As I think back to that magical night at the concert, the thing that most stands out from my singular slice of “meeting Shlomo” was the moment the gates were opened; the moment that we realized that we were being let in. It was a totally unexpected, seemingly unearned, gift. I was filled with a sense of, “Yes, the universe is friendly. Yes I am welcome. Yes, I have value beyond the cash in my pocket. Yes, I belong here in this city, with this people.” After all, as a baalat-teshuva, I sometimes have this creeping fear that I just got too shmutzed up in my life to ever really be an authentic frum Jew. I couldn''t possibly ever really deserve to be let in the front gates of this palace of God. But then it happened. I was on the outside and making the most of it. But then, Shlomo let me in. It was nothing short of Messianic.
That was the gift that Shlomo blessed us all with. That sense that we are all invited in....and we don''t have to pay admission when we''re coming home. He gave us a sense, a knowing, that we do belong to this Jewish millenial dance-party. And, in fact, it really isn''t much of a party without us.
So I owe enormous thanks to Shlomo and to the holy brothers, sisters, shleppers who have been my surrogate family of gate-openers to the Holy Land.
The poem below tries to capture that “ecstasy of entrance”, that sense of being newly-turned on to Torah, and that sense of the wonder that comes with being invited to enter into the gates of Jerusalem.
The Live Tree
So this is what it means to be a Jew --
Who knew that Torah was
ancient and yet progressivemystical, intellectual and impressivegrounded yet elevating
paradoxical and penetrating.Suddenly I am plumbing depths and thumbing through textsthat have been thumbed and plumbedfor generations past and more to come.Here in these courtyards of holy Yerushalayimfilled with Torah wisdom and higher vision.Living the return of Judah’s long lost children- so far gone, so far hidden.Now come home to the old booksof OUR OWN venerable tradition!Here in the study halls of Rehov Beer Shevain hutzot Yerushalayimin Nachlaot, in Bat Ayincrawling on berkayimjust to kiss these stones - and make a homein Yerushalayim’s now-revived old bones.We Jewish children are coming home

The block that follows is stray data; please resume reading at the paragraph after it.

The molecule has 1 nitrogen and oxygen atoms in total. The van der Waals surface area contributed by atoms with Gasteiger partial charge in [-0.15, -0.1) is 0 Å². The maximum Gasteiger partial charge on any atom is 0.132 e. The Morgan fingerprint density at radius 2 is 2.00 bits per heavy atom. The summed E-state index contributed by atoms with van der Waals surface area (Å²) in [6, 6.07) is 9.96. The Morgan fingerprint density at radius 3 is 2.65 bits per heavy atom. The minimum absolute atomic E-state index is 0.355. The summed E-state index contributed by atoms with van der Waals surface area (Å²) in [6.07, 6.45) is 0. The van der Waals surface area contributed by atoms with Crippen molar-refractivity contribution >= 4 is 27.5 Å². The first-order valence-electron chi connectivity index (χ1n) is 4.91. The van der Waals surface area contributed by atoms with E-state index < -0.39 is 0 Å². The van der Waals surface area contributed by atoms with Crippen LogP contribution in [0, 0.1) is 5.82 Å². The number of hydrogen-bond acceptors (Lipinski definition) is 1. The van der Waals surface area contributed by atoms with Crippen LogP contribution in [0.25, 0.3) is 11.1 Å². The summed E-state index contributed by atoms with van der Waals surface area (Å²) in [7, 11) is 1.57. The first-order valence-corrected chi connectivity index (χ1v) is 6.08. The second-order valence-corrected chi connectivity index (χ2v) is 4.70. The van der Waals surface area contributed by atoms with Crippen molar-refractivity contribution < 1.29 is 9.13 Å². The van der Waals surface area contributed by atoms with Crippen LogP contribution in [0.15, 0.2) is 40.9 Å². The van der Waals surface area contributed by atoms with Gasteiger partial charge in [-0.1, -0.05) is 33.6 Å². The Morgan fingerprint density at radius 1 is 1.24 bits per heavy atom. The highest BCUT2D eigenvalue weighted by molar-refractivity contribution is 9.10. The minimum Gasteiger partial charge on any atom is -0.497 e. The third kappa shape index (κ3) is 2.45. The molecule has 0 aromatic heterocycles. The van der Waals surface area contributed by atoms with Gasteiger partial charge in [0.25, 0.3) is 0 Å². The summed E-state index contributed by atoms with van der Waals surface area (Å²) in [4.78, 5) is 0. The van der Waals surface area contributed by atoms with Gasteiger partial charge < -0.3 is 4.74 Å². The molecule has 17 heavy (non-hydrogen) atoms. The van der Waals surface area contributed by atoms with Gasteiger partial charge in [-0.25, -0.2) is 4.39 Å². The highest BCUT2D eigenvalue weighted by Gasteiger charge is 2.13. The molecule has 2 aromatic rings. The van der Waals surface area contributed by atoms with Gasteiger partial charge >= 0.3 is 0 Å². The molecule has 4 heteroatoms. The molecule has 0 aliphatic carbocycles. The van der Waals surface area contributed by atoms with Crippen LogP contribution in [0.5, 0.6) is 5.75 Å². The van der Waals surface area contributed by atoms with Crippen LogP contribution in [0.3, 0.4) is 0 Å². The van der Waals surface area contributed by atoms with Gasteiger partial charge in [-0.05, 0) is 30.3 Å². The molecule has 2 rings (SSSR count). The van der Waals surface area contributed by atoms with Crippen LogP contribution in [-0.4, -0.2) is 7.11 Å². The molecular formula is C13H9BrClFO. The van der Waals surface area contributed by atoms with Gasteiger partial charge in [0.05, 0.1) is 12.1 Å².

coming streaming like four cornered gleaningsclamoring with higher callingcleaving to deeper meaningshining with persistenceand a 3000 year-old commitmentCommitment to the Torah, to something morethan the mores & norms of the Western worldwith her hordes of the immoral and the impure. Committed to something more than a Manhattan latteand a pumped-up paycheck to “provide for the family”that may smile wide for the camerasbut weeps inside, for their bankrupt neshamas.Famished for a richer truththan the loose change of material gainfamished for the fresh fruit of the living treestamped with God’s name!And so I pace myself with the stealthof a leopard on the chase of the truthwhich darts like a gazellethrough these hills of Yehudaand tomes of GemaraI will come to know so well.With a fire hotter than a 1000 degreesfrom the cool Ivy League.My ivy climbs the Western Wall- a beanstalk tall to which I cleave.
For its a living tree of Torah, Ketuvim, Neviim.I''m a member of the band belting songs of the Leviim!
We have returned to these streetsto breathe these booksto dream these dreams.
If Torah is a tree of life
then I will change my life,
that I may sit amongst her leaves and read...
Part of this piece can be found in Chaya''s one-woman performance entitled “Babel''s Daughter – From the Bible Belt to the Holy Land.”